"With the right amount of $ I can hunt down anyone": Chuck Johnson's sick, sad reckoning

We need to stop paying attention to the incoherent rantings of an actual crazy person

Published May 26, 2015 6:45PM (EDT)


On Sunday, Twitter finally suspended the account of notorious troll Charles C. Johnson after he explicitly threatened to take out DeRay McKesson, a civil rights activist.

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Shortly after @chuckcjohnson's suspension, Johnson, who runs GotNews.com, "retaliated" by registering two new Twitter handles, @freechucknow and @citizentrolling, both of which were also swiftly suspended. He did what he does best: he threatened to sue Twitter.

Last September, I devoted much of my time to covering Michael Brown's death, the resulting protests in Ferguson, Mo. as well as the nasty media coverage that both events provoked. One Friday, my editor sent me a particularly foul tweet from Johnson, a 26-year-old guy who had fashioned himself a dinky news empire out of nothing more than sheer vitriolic will.

He had made what I would later learn was a characteristic move: he offered such grotesquely bigoted comments on the hottest media stories of the day that it would behoove blogs (from a traffic standpoint) to give him coverage. Last September, this meant digging through Brown's private Instagram photos for a few that painted the deceased teenager as a violent brute. 

In my piece I called him a "human ewok." That was probably unnecessarily cruel, but it did seem warranted given his racist attack on Brown and, later, on the Ferguson protests. Regardless, minutes after publishing my very short piece, I received a torrent of messages warning me that Johnson had officially waged war against me and Salon.com. He tweeted from his account (@chuckcjohnson, RIP) that he would offer lucrative rewards for any damning information about me or my colleagues. As the submissions rolled in, he started tweeting links to my Facebook and Instagram pictures, using them to draw broad conclusions about my character. One person tried to hack my Twitter.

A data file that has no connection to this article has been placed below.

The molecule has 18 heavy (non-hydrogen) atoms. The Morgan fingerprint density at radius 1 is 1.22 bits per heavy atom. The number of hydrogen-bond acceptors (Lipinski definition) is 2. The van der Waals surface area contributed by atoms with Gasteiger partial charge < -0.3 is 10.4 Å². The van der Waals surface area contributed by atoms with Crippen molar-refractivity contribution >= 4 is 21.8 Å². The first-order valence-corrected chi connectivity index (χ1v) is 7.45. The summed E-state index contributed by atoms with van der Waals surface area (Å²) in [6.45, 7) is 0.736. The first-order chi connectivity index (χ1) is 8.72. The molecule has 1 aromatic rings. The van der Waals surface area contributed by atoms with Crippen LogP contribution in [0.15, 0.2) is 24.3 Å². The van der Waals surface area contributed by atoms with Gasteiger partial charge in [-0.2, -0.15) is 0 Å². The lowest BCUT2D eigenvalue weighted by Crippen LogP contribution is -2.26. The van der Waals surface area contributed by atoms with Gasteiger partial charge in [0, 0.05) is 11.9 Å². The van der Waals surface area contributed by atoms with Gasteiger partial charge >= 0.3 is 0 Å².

I soon began receiving texts from his classmates at Claremont McKenna -- one whom I hadn't spoken with since high school -- and other Internet users who had taken it upon themselves to ruin his fledgling career.

After a very small amount of research, I learned that this is Johnson's modus operandi: He falsely identified the main source in "Rolling Stone's" University of Virginia fraternity rape article; he speculated that May's Amtrak crash was due to "hiring low qualified blacks" and then noted that it was "reasonable to ask" if the train driver was on meth since he was gay; he threatened to out President Obama as gay if someone paid him enough -- not to mention a long list of other stories that disintegrate under any amount of scrutiny.

The most infuriating part of Johnson's racket was that it actually worked: David Carr gave him a short interview in the New York Times, calling Johnson's "the ultimate expression of a certain kind of citizen journalism." Politico called him a "digital Darth Vader," which is certainly his wet dream. Gawker's J.K. Trotter called Johnson "the web's worst journalist," and trolled him by spreading an unsubstantiated rumor that he pooped on the floor in college. Patton Oswalt engaged in a thoroughly unsatisfying Twitter feud with Johnson, before abandoning the project when he realized how humorless Johnson was.

Johnson's loss of Twitter should prove to be a debilitating blow to his self-made brand. He is a disturbed guy who should never have been given access to such a platform to begin with. It pains me that we even have to devote this many words to a someone who, for reasons I don't intend to find out, is so filled with rage that he feels the need to create such havoc. What's worse is that Johnson is like a less-intriguing version Batman's Joker -- intent on creating chaos for chaos' sake.

Contrary to most Internet commenters, I feel pretty deep sympathy for Johnson. Beneath his hateful comments and terrible anger, there is, probably, a little boy who had a rough time growing up. Our constant shitting on him does nothing more than fuel his quest for vengeance, when, really, we should be hugging him tightly until he breaks down in tears (you know how that happens in movies?). Remember, even villains have an origin story. Instead of taunting him, let's collectively make a pact to stop paying attention to someone who is clearly not emotionally- or mentally-sturdy enough to handle the public spotlight.

By Joanna Rothkopf

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Chuck C. Johnson Gotnews.com Hate Journalism Twitter Villains